Goodbye, Jeb Bush — What's a moderate Republican to do?
“You’re a Republican!? Can I be your friend? I don’t have any Republican friends!”
As a millennial in New York City, I’ve become something of a novelty, so scarce that once encountered I must be collected into the many social circles lacking diversity in arguably the most liberal city in the United States.
As a New Jersey native and former resident of Philadelphia, I’m not unaccustomed to being the odd man out in terms of my political views. And before you bring up the fact that New Jersey has a Republican governor, (yes, we know), the state has been resoundingly blue in both presidential and senatorial elections for years. One Republican governor does not a Red State make.
But, I suppose we are something of a rare breed even though we do exist: millennial Republicans, but more specifically moderate Republicans.
I happen to believe in gay marriage, but I also happen to believe in an individual’s responsibility for his/her/zer actions, which makes me shudder at the likes of many liberal policies in the US.
Republicans are so frequently slammed as a racist, bigoted bunch by the mainstream media that the idea of a person who (I like to think) isn’t one becomes a bit of a novelty.
Then, the 2016 race started. With so many candidates, I assumed “the machine” would do its work and whittle them down to a respectable bunch from which a moderate could choose.
I’m unfortunately being proven very, very wrong.
Donald Trump’s presidential campaign began, in my mind, as a joke. How could this man with this background in bankruptcy, reality TV, and a world-famous pageant in Atlantic City be taken seriously? (I’m not even going to bring up his toupee….)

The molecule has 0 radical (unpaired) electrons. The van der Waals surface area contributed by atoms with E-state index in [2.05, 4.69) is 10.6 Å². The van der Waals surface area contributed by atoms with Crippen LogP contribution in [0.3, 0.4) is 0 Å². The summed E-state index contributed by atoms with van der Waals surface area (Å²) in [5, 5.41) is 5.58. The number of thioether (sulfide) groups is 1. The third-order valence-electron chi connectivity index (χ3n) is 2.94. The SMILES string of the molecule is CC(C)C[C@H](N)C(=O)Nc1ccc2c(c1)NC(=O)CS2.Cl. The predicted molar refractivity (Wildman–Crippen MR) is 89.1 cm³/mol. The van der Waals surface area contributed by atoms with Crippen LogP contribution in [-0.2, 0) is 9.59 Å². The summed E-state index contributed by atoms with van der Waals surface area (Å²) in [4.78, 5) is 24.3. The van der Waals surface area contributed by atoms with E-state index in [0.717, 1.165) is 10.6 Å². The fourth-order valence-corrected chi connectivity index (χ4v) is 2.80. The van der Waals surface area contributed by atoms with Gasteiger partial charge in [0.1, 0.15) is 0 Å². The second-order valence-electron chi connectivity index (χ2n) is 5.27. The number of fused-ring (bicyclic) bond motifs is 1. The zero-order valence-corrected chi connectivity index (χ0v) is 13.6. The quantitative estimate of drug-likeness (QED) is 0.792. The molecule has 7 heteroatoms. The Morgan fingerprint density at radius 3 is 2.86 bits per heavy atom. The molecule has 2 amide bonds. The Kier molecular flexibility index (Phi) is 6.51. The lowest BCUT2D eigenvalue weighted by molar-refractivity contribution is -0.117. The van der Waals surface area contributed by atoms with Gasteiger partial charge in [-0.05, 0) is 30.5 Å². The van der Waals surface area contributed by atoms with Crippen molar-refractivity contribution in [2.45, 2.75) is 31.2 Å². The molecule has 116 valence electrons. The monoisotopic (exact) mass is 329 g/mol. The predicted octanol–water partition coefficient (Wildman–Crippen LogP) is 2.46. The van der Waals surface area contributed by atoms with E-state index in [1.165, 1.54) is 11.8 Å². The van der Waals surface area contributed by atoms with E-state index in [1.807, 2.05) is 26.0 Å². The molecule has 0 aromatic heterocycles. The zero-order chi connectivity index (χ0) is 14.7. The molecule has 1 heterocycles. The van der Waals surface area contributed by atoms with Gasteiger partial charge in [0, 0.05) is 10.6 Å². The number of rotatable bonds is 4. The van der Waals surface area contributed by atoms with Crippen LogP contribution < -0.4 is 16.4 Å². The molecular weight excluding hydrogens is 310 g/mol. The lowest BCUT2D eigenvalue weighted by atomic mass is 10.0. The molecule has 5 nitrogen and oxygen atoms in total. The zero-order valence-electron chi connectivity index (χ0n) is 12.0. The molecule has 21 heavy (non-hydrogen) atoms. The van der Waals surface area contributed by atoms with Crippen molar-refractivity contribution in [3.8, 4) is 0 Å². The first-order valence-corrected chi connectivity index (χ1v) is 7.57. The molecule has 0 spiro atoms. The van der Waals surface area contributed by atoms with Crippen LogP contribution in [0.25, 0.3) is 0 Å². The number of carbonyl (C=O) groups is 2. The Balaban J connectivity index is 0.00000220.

But there he was in all his Trumpish glory. Yes, yes, we know you will say anything for a good sound-bite, up to and including racist and ludicrous comments such as building a wall between the U.S. and Mexico, incessant comments about Latinos as rapists and criminals, and well — insert inflammatory comment here — the Donald has said it.
What started as a joke in my mind turned into a racist, inflammatory candidate. Then, it got worse.
He started leading in the polls.
How could this be? How could the least serious of all these candidates be the frontrunner? His numbers have unfortunately proven him to be at the front of the Republican pack, with disastrous results for his counterparts. One by one, candidates with more political experience and savvy have been dropping like flies. In case you’ve lost track, in 2016 alone the following candidates have dropped out or suspended their campaigns:
Jeb Bush was my (near) last hope for Republican presidential run. Oh Jeb, with your connections to Latino culture (including speaking fluent Spanish, a bachelor's degree in Latin American studies, and your Mexican wife and Mexican-American children), combined with your moderate outlook on conservative thinking, you could have courted Latinos, moderates, and millennials. Alas, your campaign was marked by not-success after not-success until you finally, tearfully had to throw in the towel this weekend.
Now that you’re gone, I must ask, what am I — and the rest of the legions of moderate Republicans voters — to do?
Yes, we still have Marco Rubio, but by all accounts, his thinking may be too conservative for real widespread appeal.
Trump? Cruz? Start looking for work abroad with the potential to move out of the country after the election...
Could we vote for a Democrat? (gasp!) Potentially, if it weren’t for the fact that the two leading candidates are considered, in the case of Hillary Clinton, almost completely untrustworthy; and what amounts to practically a curse-word in conservative circles (socialist) in the case of Bernie Sanders.
What is a moderate Republican to do?
While the jury is still out on who I and many Americans like me will entrust this November with our votes, I think one thing is clear: politics in America isbecoming polarized to the point where moderates (of either party) are having difficulty in casting our votes.
However, it is up to us to carve out better candidates, pay better attention to what they’re saying and if it’s accurate, and demand the kind of policies we deserve by not throwing our support behind those who don’t.
So, who will you vote for in 2016? But, more importantly, what will you do between now and the next election to (ahem) make America great again?